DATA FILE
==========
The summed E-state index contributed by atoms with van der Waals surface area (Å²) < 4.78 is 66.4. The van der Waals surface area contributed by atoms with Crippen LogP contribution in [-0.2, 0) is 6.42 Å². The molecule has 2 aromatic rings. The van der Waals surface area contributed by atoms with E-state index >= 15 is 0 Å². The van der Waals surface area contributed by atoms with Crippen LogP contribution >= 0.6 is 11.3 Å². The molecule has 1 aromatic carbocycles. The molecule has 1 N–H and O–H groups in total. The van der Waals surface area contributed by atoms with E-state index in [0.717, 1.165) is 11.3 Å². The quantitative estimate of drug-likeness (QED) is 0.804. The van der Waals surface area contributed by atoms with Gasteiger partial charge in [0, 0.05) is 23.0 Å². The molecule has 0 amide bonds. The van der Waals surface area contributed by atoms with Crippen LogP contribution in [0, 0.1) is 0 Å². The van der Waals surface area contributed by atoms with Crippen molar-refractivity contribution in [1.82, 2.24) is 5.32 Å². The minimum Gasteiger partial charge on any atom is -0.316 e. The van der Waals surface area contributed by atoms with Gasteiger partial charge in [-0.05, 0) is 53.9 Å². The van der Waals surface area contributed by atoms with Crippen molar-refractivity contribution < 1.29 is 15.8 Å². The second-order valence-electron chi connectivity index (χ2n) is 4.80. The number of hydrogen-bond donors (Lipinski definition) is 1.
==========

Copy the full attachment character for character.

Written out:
The summed E-state index contributed by atoms with van der Waals surface area (Å²) < 4.78 is 66.4. The van der Waals surface area contributed by atoms with Crippen LogP contribution in [-0.2, 0) is 6.42 Å². The molecule has 2 aromatic rings. The van der Waals surface area contributed by atoms with E-state index >= 15 is 0 Å². The van der Waals surface area contributed by atoms with Crippen LogP contribution >= 0.6 is 11.3 Å². The molecule has 1 aromatic carbocycles. The molecule has 1 N–H and O–H groups in total. The van der Waals surface area contributed by atoms with E-state index in [0.717, 1.165) is 11.3 Å². The quantitative estimate of drug-likeness (QED) is 0.804. The van der Waals surface area contributed by atoms with Gasteiger partial charge in [0, 0.05) is 23.0 Å². The molecule has 0 amide bonds. The van der Waals surface area contributed by atoms with Crippen LogP contribution in [0, 0.1) is 0 Å². The van der Waals surface area contributed by atoms with Crippen molar-refractivity contribution in [1.82, 2.24) is 5.32 Å². The minimum Gasteiger partial charge on any atom is -0.316 e. The van der Waals surface area contributed by atoms with Gasteiger partial charge in [-0.05, 0) is 53.9 Å². The van der Waals surface area contributed by atoms with Crippen molar-refractivity contribution < 1.29 is 15.8 Å². The second-order valence-electron chi connectivity index (χ2n) is 4.80. The number of hydrogen-bond donors (Lipinski definition) is 1.